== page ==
Amboseli, Kenya 2016
Working with radio operated cameras in Amboseli is an integral part of my job. Every year for several days a year, I wake up at 4.45 am on the outskirts of the National Park and head off with my guide and friend – Juma Wanyama – to the dry lake outside the park. On almost every occasion, we are the only two people there in the vast elemental dustbowl. It is a spiritual and tireless experience.
The dry lake is a kind canvas to work with because it is flat and clean – there are no tension points and no distractions. Furthermore, the topography allows for no surprises – the elephants can see you and vice versa from a long way off. This lends itself to getting out and about setting up cameras in the dust in the hope that the elephants will maintain their path and walk right up to the camera. I have never been charged in Amboseli – the bulls give you plenty of warnings.
With wide angle photography at minimal focal distances, there is luck involved in the formation of elephants when the lead elephant hits my preselected four foot focus point. In particular, I have no control over the stature of the tusks on that first elephant and, of course, I want them to be fully grown and magnificent, not broken, short or missing. I have taken many remote shots where the image has been impaired by the disappointing ivory detail and whilst this is the reality of elephant life, I am looking for the imagery to transcend at every level and missing ivory never helps.
This picture therefore is extremely lucky – the lead bull is magnificent and the formation behind lends perspective and narrative as one. This is a garrison of giants walking with purpose and pride through the desert – a wonderful sight and the textural detail validates the lens choice. Meanwhile the fluffy clouds ensure that there is a full tonal range in the print. I am not sure how close to perfect it is, but I know it is a gem of an image.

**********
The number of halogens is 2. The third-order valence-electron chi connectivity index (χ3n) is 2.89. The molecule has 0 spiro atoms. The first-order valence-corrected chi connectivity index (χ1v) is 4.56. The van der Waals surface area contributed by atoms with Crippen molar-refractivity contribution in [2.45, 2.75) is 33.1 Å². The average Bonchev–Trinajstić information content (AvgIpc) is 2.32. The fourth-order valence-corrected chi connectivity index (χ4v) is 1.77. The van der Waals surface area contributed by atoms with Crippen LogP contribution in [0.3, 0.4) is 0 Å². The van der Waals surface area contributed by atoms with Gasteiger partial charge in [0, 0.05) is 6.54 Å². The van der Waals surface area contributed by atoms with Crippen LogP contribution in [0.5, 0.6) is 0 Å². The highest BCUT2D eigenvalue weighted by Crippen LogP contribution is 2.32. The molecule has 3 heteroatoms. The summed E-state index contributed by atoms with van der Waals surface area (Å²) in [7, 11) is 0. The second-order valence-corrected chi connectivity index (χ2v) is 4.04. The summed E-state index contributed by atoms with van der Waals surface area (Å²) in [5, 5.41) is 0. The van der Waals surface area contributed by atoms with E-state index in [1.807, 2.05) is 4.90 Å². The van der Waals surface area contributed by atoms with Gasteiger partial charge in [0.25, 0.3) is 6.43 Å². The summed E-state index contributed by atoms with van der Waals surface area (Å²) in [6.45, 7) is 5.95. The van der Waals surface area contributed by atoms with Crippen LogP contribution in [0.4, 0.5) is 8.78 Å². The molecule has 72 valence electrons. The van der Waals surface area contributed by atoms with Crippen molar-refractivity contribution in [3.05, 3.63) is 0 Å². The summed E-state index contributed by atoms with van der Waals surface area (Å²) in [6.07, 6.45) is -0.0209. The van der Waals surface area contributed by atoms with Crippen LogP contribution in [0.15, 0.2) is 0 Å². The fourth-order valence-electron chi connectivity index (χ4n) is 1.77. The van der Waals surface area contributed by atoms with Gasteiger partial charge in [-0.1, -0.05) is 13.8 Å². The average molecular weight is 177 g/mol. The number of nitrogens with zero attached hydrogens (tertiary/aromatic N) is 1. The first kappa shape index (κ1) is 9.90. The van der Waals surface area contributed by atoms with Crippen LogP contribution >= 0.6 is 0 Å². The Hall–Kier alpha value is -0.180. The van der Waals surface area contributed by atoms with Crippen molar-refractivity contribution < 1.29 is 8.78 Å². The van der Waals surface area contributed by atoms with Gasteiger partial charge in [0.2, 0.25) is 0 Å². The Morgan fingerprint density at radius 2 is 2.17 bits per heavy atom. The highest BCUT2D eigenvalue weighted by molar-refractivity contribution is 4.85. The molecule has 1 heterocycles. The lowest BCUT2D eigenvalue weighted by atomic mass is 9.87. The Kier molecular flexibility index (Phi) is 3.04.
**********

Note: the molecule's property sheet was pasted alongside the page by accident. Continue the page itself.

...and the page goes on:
David Yarrow has built an unrivalled reputation for capturing the beauty of the planet’s remote landscapes, cultures and endangered animals. Born in Glasgow, Scotland in 1966, he is now one of the world’s leading fine art photographers. At the Sotheby’s photography auction in London, May 2017, David’s iconic picture –Mankind –was sold for £60,000 –the highest price of the 100 lots on auction. He is represented by some of the world’s leading galleries and in America David has shown at the renowned Perot Museum in Dallas and his work is permanently on show at the new Museum of Natural History in Missouri. David’s images are among some of the most sought-after pieces of work within the industry. David has a global book deal with Rizzoli publishing house inNew York and produced a flagship book named ‘Wild Encounters’ featuring work from seven continents, capturing some of the earth’s most endangered species. He is honored that HRH the Duke of Cambridge wrote the foreword to the book which was released in October 2016 and all author royalties from the book will go to Tusk Trust. Amazon awarded it “The Best Art and Photography book of 2016”. Alongside Rizzoli, David launched the book in a series of events across the world in the last quarter of 2016, including exhibitions at Fotografiska in Stockholm, Leonhard’s Gallery in Antwerp, Holden Luntz in Palm Beach and at London’s Somerset House. In April 2017 at the annual Tusk Gala in NYC, David’s images raised $175,000 at auction, including two lots which sold for $50,000 each, very much cementing his status as one of the most coveted artists in his field.Read More